“We produced the world’s smallest X-ray focus using high effi­ciency lenses,” says Bajt. Due to their pene­trating nature, X-rays would usually pass straight through the lens materials. Such rays obviously do not contribute to the focus, and thus a long-term goal has been to produce lens structures that enhance the inter­action with X-rays, to direct a high fraction into the focus. The new lenses have an effi­ciency of more than 80 per cent. This high effi­ciency is achieved with the layered structures that make up the lens and which act like an arti­ficial crystal to diffract X-rays in a controlled way.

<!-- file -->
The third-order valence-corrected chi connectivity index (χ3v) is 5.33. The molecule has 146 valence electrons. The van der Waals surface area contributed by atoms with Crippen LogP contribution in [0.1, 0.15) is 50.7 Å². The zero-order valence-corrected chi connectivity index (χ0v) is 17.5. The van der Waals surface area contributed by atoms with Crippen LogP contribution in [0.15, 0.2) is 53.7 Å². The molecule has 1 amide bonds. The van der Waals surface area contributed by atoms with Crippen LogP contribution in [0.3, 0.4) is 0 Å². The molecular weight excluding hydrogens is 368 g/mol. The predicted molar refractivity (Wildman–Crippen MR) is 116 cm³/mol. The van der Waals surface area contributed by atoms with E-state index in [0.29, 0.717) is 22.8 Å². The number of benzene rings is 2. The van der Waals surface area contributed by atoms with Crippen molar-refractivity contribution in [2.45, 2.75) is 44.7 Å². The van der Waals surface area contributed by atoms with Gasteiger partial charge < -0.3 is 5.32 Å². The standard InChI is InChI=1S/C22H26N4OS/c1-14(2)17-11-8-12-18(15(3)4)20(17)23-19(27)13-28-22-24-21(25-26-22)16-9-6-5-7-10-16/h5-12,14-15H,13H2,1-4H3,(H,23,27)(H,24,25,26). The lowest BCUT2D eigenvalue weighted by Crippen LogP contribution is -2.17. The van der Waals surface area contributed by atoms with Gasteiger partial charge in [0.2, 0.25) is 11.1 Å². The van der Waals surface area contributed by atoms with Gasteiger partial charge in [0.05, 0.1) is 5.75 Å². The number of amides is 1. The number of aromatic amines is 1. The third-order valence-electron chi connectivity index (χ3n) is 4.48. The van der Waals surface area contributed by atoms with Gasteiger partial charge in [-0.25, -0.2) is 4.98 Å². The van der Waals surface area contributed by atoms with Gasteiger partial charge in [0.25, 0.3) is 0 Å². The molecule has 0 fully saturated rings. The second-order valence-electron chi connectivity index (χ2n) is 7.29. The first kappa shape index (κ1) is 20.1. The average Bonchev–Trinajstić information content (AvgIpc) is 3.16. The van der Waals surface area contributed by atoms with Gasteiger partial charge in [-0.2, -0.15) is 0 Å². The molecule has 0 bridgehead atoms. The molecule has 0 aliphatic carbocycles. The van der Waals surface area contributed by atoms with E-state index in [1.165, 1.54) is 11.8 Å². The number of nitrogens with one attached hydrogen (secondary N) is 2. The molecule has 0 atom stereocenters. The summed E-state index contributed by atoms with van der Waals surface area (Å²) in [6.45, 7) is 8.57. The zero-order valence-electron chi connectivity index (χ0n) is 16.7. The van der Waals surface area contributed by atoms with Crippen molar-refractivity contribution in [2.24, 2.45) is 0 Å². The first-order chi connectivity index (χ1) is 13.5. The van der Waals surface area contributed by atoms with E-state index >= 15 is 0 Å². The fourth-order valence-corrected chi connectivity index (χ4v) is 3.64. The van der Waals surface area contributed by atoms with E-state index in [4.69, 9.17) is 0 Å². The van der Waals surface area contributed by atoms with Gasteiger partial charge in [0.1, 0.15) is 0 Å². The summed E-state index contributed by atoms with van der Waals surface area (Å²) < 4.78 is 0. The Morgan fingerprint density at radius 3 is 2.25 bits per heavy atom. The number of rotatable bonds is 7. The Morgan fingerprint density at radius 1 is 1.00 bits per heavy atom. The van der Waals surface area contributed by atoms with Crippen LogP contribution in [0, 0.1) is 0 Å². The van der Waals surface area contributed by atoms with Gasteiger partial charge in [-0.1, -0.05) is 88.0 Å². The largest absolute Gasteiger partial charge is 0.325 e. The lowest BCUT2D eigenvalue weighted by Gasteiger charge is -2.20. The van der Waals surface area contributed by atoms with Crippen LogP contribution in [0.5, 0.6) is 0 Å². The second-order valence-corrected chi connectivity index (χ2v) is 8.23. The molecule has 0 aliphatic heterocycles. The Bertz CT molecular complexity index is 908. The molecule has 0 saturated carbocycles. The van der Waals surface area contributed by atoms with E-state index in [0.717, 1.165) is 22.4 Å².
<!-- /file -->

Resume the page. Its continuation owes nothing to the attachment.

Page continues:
The high effi­ciency achieved here demonstrates the very high level of control in the pro­duction of the necessary nanometer structures. This accuracy allows projection imaging over a large range of magni­fications as demonstrated by tests of the novel lenses. At beamline P11 of DESY’s X-ray source PETRA III the scientists produced high-reso­lution holograms of Acan­tharea, single-celled Radio­laria belonging to marine plankton and the only organisms known to form skeletons from the mineral strontium sulfate (SrSO4) or celestite.